4 LGBTQ female entrepreneurs changing the game

Tim Cook might be the first name that comes to mind when you think openly gay CEO. In fact, before Cook came out, there were no openly gay CEOs in the Fortune 500. But there are countless other women (and men) challenging the status quo of what it means to be an entrepreneur. We love the below women who have forged their own path. Created their own careers. And continue to fight for the rights of the LGBTQ community.

Gigi Gorgeous

Being inspired keeps up alive. And YouTube star Gigi Gorgeous, currently clocking 2.2 million followers on the video platform and 2 million on Insta, is nothing short of inspiring. Born Gregory Lazzarato, the middle of three brothers, Gigi began sharing YouTube videos from her bedroom in Toronto in 2008. They were confessionals, makeup tutorials, and normal goofy videos with high school friends. At the time Gigi identified as a gay male, receiving support from both her parents. Her brothers appeared in videos alongside her as well. It was after losing her mother to cancer that Gigi posted a video officially identifying as transgender. That was December 2013.

She’s spent almost a decade in front of the camera. She edits all her own videos. She’s taken acting classes and made a few moves in the world of cinema. As to who she wants to work with? “Any major star would be amazing,” she says. “I really love acting.” But she’s also broken barriers, working with major brands like Pantene and Crest- what she calls “pinch me moments.” “When I signed the deal for the Crest campaign for 3D White, I bawled my eyes out to my dad, but it shows what you put in, is what you get out.”

“Being a transgender woman I know the hardships that the people in my community go through,” she says. “I think it’s important to get my story out there for the world to see. We saw this with Caitlyn Jenner and Laverne Cox– they’re huge media icons but they made transgender a household topic and that’s really powerful. It changes people’s perspective.”

For our full interview with Gigi click here.

Ingrid Nilsen

In the world of YouTube there are those considered to be “top of their game.” Beauty blogger Ingrid Nilsen is one such name. Her charm and smile are infectious. As is her honesty.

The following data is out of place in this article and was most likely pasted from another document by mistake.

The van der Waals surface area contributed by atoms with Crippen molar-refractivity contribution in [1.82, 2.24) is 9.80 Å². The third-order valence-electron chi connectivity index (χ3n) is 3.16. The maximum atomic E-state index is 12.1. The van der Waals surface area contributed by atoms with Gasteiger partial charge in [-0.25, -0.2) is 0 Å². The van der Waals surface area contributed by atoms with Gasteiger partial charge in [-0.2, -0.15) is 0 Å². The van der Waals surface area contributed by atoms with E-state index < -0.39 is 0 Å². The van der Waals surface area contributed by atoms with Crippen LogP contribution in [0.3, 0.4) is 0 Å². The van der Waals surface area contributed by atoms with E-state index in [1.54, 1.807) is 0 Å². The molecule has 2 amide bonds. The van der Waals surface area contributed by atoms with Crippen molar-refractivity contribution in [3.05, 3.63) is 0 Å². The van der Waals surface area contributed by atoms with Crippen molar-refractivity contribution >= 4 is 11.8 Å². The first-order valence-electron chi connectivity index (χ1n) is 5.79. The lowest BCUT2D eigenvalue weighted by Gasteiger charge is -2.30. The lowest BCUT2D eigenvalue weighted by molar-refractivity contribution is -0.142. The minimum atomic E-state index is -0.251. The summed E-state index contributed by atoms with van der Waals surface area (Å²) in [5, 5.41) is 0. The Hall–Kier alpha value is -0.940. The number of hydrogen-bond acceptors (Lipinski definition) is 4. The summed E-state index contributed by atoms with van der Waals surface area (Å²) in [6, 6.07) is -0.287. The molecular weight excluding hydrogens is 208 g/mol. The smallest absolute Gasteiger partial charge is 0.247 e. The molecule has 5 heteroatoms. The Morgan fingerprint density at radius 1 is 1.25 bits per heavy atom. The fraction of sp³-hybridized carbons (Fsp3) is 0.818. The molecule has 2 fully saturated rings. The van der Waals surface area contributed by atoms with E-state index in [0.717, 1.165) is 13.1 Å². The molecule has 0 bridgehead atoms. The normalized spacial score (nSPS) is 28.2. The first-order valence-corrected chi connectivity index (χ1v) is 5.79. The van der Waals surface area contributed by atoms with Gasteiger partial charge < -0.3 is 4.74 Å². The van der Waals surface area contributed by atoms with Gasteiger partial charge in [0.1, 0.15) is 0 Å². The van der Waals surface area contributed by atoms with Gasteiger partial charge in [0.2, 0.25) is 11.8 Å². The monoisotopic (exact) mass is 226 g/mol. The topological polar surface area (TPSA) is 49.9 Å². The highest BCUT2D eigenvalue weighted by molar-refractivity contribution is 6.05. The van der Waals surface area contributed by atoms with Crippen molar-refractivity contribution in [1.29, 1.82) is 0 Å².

In her coming out video titled, “Something I Want You to Know,” Ingrid told her subscribers the she was gay. The video has over 15 million views to date. “I’m gay,” she tells the camera, laughing and crying, “it feels so good to say that.”

Though it felt “natural and important” to her, it was also “a big step in bringing my audience closer and letting them in. I didn’t want to hide. I didn’t want to shut them out.”

“YouTube has been a space where people can be themselves, and be themselves in whatever light that is that day and receive acceptance,” she says. “I think that’s why it’s why it’s so accepting of the LGBTQ community. It’s rooted in authenticity and acceptance at its core.”

For our full interview with Ingrid click here.

Nicolette Mason

We think it’s maybe a little too obvious about how much we fan girl over writer and influencer Nicolette Mason, but the sharp-witted bloggers is the real deal. “I never thought working for a fashion magazine was ever in the realm of possibility for me,” said blogger and writer Nicolette Mason. “I had the education and the background, but there was no one who looked like me. No one I could look to as an example,” she shared. “When Vogue Italia reached out to me and asked if I would be a contributor and a year from that point Marie Claire asked me to come in as a columnist and I penned a column for five years– it was so amazing and surreal to know that my voice did have the potential and ability to be part of the mainstream.”

Nicolette says, “It’s the job of content creators and media creators to reflect our real world.”

For more on Diversity and Representation in Media click here.

Rachel Berks, founder of Otherwild

Otherwild Founder Rachel Berks didn’t set out to open a boutique shop slash graphic design studio (making her an official slashie), but when the graphic design world and a brief stint at William Morris designing presentations for fast food companies didn’t align with the vision she had for her future, she shifted gears. Otherwild was born in LA in 2012 and just opened a second location in New York this past May.

Now she’s focussed less on fast and more on building community and offering an inclusive space for the LGBTQ population. It’s the glue that binds Otherwild’s followers together and also sets her apart as a business owner. You might recall Rachel as the unapologetic force that brought back “The Future is Female” shirt after seeing the image on HerStory’s Instagram, which focusses on the herstory of lesbian imagery. She’s also committed to representing the multi-dimensional and expansive queer community.

For our full interview with Rachel click here.

This article first appeared on Create & Cultivate.